6 things you should never put in your cover letter

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The cover letter, one the many pains of the application process. It’s meant to complement your CV and provide a platform to elaborate on your relevant experience and strengths. You’ve most likely written a fair few already, so you have a good idea of how they should be structured and the type of content that should be included. However, if you’re not careful the same mistakes can pop up again and again which can result in your cover letter being thrown out as soon as it’s picked up! To avoid this happening, make sure to read on and find out the things you should always avoid putting in your cover letters.

The wrong company name

We realise this is an obvious one, however you’d be surprised that it still happens. It doesn’t matter how impressive the rest of your cover letter is, by putting the wrong company name you’re effectively guaranteeing that your application will be thrown in the (virtual) bin. However, it’s a fairly easy mistake to avoid, just make sure to proofread your cover letter before you submit it. Even better, get somebody else to proofread it as well, to be sure.

What is probably the most common mistake is the typo, or typing error. They make the cover letter look sloppy and they result in you giving off a poor impression. While spell-check can help you avoid most of these mistakes by finding clearly misspelt words (e.g. markeitng instead of marketing), it can’t help when your misspelling results in a different word completely (e.g read and reed.) So, like we said before, make sure to proofread your work and get somebody else to read it as well.

Lack of information

Your cover letter should be a well-researched document, showing that you’re up to date with the latest company programmes and ventures. You should be familiar with the history of the company, along with its size and style. Most of all, you should show a strong knowledge of the role you’re applying for. Avoiding the legwork of researching the company will make it look like you’re uninterested in the company, which will give the opposite impression to what you want in a cover letter. You could also end up with an inappropriate tone for your cover letter – you don’t want to send a light-hearted cover letter to a serious accounting firm. By researching the company and its activities, you’ll give off a good impression to the recruiter.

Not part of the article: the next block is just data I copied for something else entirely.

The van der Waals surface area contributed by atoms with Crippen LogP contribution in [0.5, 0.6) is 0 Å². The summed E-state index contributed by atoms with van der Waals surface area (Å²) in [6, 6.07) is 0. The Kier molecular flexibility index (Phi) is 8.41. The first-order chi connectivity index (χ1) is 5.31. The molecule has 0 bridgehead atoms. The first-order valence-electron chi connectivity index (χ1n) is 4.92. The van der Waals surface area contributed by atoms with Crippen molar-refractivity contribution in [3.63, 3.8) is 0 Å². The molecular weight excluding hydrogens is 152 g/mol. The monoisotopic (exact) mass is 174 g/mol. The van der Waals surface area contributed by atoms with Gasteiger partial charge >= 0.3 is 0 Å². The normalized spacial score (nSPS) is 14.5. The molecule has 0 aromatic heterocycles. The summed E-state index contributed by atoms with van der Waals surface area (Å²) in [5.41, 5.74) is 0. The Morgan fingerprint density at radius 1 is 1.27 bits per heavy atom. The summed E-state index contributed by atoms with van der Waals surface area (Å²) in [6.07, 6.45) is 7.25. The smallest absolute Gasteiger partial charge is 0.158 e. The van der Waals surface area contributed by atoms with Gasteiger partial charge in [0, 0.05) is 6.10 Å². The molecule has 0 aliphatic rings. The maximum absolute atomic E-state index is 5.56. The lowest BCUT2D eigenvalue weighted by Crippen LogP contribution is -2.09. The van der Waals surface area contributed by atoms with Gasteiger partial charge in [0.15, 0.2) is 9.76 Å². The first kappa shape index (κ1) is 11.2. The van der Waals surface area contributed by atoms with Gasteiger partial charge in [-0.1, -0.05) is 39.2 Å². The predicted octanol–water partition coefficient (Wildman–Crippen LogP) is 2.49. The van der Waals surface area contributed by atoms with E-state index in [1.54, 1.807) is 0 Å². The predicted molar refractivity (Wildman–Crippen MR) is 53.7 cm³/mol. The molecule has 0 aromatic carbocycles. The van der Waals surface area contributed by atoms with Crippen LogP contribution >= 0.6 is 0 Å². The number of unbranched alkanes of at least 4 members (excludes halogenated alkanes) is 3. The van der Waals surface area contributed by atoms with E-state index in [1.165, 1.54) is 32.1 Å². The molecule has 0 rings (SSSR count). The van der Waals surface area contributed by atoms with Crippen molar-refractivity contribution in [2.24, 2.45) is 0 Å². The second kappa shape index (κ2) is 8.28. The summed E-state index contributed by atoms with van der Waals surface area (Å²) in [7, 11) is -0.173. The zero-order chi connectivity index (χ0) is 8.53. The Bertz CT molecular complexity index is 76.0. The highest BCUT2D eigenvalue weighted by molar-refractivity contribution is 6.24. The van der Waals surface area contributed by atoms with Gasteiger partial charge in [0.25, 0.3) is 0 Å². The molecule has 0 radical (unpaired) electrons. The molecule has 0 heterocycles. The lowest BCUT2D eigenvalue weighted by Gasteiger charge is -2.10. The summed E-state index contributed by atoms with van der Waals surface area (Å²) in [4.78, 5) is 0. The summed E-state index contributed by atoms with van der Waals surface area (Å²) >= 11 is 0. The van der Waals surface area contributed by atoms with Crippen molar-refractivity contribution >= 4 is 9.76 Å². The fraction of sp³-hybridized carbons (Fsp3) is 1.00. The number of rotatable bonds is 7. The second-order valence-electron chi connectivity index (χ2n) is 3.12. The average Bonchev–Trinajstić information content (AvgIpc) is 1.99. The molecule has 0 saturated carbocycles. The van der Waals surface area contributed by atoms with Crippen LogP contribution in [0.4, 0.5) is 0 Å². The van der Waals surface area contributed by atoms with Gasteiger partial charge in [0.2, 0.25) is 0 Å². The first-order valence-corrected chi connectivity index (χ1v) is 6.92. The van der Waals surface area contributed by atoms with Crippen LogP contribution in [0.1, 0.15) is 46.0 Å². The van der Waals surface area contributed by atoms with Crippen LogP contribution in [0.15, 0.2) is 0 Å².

Your ultimate aims

If you have a plan to try and drastically change the way the company does things, then this may not sit well with a recruiter. Consequently, try to keep your final aims off the cover letter, unless they are explicitly asked for in the application process.


Employers don’t want to read excuses in a cover letter, so you shouldn’t be putting them in. As cover letters should be a maximum of one page in length, you don’t have much space in which to sell yourself – excuses will only act to fill this space. So avoid making excuses for why you left previous jobs, qualifications you don’t have and previous opportunities you missed. By doing this you’ll make sure the attention is on your assets and not on things that could hold you back.

Generic statements

Consider this one from the recruiter’s point of view – they’ve been reading probably countless cover letters. One of the last things they want is to start reading yours and be met with endless generic statements and clichés. One example is “I’m a team player who is always proactive in my work” – it may sound good, but it doesn’t really mean anything does it? Instead, write about previous experiences which will show off these skills – it will provide the recruiter with something meaningful to work with and help get your application noticed.

Too personal details

On a similar note, being overly personal in your cover letter will work against you. The recruiter wants to know about your skills and experiences, the professional reasons for why you’re perfect for the job. They don’t want some story about your family or your pets, or even worse, a generic sob story! As we mentioned before, you don’t have much space in a cover letter, so every letter counts. Do not fill your space with non-relevant information!

And that’s that! With these hints and tips you can avoid making those fatal cover letter mistakes, meaning you’ll undoubtedly make it through to the interview stage. It’s there where you can really shine and show the company why you’re perfect for the role!

Written by JobTeaser

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